Did you know I’m divorced? I know, scandalous! Oh, wait, no it actually makes me almost “normal”. Ugh—not really a demographic I ever wanted to belong to, but c’est la vie.
Here’s the interesting thing about divorce…it doesn’t just impact the two people involved, and more importantly, when the judge signs a decree that you are no longer tied to one another, it doesn’t suddenly dissolve all of the other ties that were created during the marriage.
If you are lucky—and these days I consider myself to be lucky—you are eventually able to have a relatively harmonious relationship with your ex. My ex and I were just friends for about a year and a half before we started dating. Lucky for us we have pretty much fallen back on that friendship. Even luckier, it has made things easier to maintain some of those “other” ties.
Take for example my ex and my Dad. We jokingly have referred to them as BFFs for more than a decade. The divorce definitely put a ding in that relationship, but now-a-days you can find them laughing, talking and joking. Why? Largely because I’m okay with it. But also because the affection they had for each other was not dissolved by a judge. And I’m glad for that—it is a beautiful thing for my children to see…their grandfather and father being friends. It’s beneficial to all involved.
The relationship that prompted me to write tonight however is one with my ex’s grandmother. I just had the privilege of having dinner with her—with both of them actually. My ex was returning our boys from his normal weekend, and his grandmother is in town. In making the return arrangements, we agreed they’d be back at dinnertime, and me being me, I cooked for all. And you know what? It was a VERY pleasant meal. We talked about her life, about politics, world events, the children, et cetera, et cetera. Where you would think there would be awkwardness or tension, there was not. In fact, we even went so far as to make tentative plans for the boys and I to go visit her in Chicago this summer.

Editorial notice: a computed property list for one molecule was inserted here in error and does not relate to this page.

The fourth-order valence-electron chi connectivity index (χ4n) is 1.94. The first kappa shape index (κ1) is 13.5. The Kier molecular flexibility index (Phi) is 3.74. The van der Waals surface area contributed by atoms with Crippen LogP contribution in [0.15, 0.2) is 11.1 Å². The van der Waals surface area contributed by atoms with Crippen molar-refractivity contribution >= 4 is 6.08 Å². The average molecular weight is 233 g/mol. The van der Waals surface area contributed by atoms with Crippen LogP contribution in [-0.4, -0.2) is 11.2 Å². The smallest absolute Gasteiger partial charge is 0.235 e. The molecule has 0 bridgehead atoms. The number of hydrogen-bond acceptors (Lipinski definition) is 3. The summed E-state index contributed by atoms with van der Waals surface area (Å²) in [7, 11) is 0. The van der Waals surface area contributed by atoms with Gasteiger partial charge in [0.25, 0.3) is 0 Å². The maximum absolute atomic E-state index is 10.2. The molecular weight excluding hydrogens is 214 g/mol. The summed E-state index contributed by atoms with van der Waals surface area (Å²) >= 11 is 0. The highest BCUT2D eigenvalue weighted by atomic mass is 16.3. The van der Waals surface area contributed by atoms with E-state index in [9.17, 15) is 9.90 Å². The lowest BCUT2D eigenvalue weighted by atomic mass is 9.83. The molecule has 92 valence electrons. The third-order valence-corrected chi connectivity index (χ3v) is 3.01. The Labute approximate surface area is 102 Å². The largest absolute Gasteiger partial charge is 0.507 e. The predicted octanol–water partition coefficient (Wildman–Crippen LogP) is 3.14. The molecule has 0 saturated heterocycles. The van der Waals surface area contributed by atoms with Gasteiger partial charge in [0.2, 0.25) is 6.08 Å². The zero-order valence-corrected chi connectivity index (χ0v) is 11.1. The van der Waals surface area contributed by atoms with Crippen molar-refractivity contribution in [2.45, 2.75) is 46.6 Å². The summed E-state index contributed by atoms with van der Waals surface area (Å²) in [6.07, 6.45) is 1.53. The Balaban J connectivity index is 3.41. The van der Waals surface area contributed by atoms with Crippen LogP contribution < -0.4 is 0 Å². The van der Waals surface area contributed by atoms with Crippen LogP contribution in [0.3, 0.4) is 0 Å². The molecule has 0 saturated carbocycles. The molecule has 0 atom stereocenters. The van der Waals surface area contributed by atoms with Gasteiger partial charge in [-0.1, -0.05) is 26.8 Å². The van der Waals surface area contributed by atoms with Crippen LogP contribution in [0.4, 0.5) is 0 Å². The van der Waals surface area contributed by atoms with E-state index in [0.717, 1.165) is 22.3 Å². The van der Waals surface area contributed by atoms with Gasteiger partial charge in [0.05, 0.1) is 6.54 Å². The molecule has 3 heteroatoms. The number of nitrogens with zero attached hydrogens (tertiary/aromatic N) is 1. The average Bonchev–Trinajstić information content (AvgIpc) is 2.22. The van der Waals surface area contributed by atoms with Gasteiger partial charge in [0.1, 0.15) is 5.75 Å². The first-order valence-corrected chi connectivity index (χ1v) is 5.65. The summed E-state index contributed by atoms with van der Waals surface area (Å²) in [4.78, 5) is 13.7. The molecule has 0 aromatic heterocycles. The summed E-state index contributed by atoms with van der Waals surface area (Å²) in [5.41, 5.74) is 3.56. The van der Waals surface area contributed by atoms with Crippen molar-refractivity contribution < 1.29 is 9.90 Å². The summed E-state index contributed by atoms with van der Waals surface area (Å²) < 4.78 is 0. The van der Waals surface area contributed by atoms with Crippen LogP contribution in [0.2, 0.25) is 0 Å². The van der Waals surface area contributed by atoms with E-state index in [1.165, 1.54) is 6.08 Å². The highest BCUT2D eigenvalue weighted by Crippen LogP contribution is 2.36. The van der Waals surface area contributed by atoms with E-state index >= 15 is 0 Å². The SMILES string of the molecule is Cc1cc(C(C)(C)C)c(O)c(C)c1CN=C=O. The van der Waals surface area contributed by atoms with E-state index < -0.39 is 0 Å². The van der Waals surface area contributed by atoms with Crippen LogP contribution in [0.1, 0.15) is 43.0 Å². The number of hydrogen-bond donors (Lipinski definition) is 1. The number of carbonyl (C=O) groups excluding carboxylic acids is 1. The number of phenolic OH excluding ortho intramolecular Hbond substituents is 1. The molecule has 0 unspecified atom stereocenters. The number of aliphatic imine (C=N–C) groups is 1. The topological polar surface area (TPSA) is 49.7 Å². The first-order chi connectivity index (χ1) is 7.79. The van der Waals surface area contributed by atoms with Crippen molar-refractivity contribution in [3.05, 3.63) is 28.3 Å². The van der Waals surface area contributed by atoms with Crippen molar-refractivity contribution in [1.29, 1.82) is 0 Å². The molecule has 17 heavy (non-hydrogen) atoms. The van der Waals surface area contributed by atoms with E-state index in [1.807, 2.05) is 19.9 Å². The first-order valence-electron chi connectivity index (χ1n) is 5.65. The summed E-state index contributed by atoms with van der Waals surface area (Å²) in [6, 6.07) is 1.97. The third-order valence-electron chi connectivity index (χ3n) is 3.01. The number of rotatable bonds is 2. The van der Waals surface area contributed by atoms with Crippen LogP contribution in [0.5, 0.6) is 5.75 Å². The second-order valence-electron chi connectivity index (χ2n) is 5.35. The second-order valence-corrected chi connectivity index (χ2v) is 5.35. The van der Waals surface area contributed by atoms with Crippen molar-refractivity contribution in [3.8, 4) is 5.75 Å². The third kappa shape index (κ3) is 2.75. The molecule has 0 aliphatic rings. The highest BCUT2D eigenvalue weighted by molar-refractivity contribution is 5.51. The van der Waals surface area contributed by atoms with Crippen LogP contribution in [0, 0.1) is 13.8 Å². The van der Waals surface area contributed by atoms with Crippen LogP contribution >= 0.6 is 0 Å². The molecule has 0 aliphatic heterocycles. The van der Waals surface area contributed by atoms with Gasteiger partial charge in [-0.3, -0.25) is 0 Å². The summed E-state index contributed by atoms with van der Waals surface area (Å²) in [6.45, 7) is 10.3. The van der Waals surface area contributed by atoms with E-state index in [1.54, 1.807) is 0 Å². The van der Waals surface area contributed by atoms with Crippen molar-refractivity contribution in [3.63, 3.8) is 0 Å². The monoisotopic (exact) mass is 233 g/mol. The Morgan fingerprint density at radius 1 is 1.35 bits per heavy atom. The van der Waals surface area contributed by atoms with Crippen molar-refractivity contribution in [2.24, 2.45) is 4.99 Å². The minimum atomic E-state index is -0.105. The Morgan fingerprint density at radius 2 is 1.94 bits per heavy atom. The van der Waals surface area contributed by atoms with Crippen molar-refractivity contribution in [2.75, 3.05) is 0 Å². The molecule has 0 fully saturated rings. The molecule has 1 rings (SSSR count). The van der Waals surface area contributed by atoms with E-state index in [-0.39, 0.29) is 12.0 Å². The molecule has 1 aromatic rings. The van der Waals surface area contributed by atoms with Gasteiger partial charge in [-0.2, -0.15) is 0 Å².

So why does this make me feel so good? Simple—this woman was a part of my life for a decade when I was WITH her grandson, and she is still a part of my life now. I did not divorce her. She did not divorce me. The relationship stands on its own merit. That is a relief. She is the last great-grandparent my boys have, as well as the last grandparent I have. I am thrilled to be able to have her as a part of my life.
I can understand in divorce—particularly if it is a highly contentious one—where people can take sides and the hard feelings can be transposed from the spouse to their family members. But the thing to bear in mind is that they are not responsible for what happened in your marriage. A marriage is between two people (Polyamory aside) and both the good and bad are their responsibility alone. Sure there are exceptions. Sure there are times where family members can cause stress on a marriage. But ultimately success or failure has to do with the couple’s choices alone. Dragging other family members into it is unfair to everyone and, particularly where children are in the picture, will only cause additional pain in an already painful situation.
So to this phenomenal woman (who is celebrating a birthday this week as luck would have it) I say thank you—thank you for being part of my life and allowing me to be part of yours. Thank you for seeing the dissolution of my marriage as just that, and not taking it as a reflection of you in any way.